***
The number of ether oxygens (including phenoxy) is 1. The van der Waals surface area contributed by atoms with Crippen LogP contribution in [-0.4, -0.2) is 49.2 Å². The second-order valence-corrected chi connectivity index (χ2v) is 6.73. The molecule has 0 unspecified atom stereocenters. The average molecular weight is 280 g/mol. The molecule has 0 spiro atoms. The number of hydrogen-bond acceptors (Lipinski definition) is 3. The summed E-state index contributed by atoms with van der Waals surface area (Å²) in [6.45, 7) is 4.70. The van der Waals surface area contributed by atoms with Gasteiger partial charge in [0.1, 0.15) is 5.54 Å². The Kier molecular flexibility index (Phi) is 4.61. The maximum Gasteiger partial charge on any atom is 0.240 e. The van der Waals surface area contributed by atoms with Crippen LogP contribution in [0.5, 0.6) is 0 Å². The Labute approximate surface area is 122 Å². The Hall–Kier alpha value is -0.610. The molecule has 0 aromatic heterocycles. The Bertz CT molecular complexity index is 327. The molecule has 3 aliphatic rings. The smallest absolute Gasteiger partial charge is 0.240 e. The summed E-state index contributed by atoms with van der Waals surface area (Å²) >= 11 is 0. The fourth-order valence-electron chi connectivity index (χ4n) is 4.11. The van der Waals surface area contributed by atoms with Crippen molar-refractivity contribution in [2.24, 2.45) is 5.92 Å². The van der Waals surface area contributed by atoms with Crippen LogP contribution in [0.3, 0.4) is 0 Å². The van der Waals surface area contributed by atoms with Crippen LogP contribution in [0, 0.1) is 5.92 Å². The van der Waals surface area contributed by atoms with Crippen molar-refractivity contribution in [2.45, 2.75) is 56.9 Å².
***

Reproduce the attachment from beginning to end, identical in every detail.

The number of ether oxygens (including phenoxy) is 1. The van der Waals surface area contributed by atoms with Crippen LogP contribution in [-0.4, -0.2) is 49.2 Å². The second-order valence-corrected chi connectivity index (χ2v) is 6.73. The molecule has 0 unspecified atom stereocenters. The average molecular weight is 280 g/mol. The molecule has 0 spiro atoms. The number of hydrogen-bond acceptors (Lipinski definition) is 3. The summed E-state index contributed by atoms with van der Waals surface area (Å²) in [6.45, 7) is 4.70. The van der Waals surface area contributed by atoms with Gasteiger partial charge in [0.1, 0.15) is 5.54 Å². The Kier molecular flexibility index (Phi) is 4.61. The maximum Gasteiger partial charge on any atom is 0.240 e. The van der Waals surface area contributed by atoms with Crippen LogP contribution in [0.5, 0.6) is 0 Å². The Labute approximate surface area is 122 Å². The Hall–Kier alpha value is -0.610. The molecule has 0 aromatic heterocycles. The Bertz CT molecular complexity index is 327. The molecule has 3 aliphatic rings. The smallest absolute Gasteiger partial charge is 0.240 e. The summed E-state index contributed by atoms with van der Waals surface area (Å²) >= 11 is 0. The fourth-order valence-electron chi connectivity index (χ4n) is 4.11. The van der Waals surface area contributed by atoms with Crippen molar-refractivity contribution in [2.24, 2.45) is 5.92 Å². The van der Waals surface area contributed by atoms with Crippen LogP contribution in [0.3, 0.4) is 0 Å². The van der Waals surface area contributed by atoms with Crippen LogP contribution in [0, 0.1) is 5.92 Å². The van der Waals surface area contributed by atoms with Crippen molar-refractivity contribution in [2.45, 2.75) is 56.9 Å².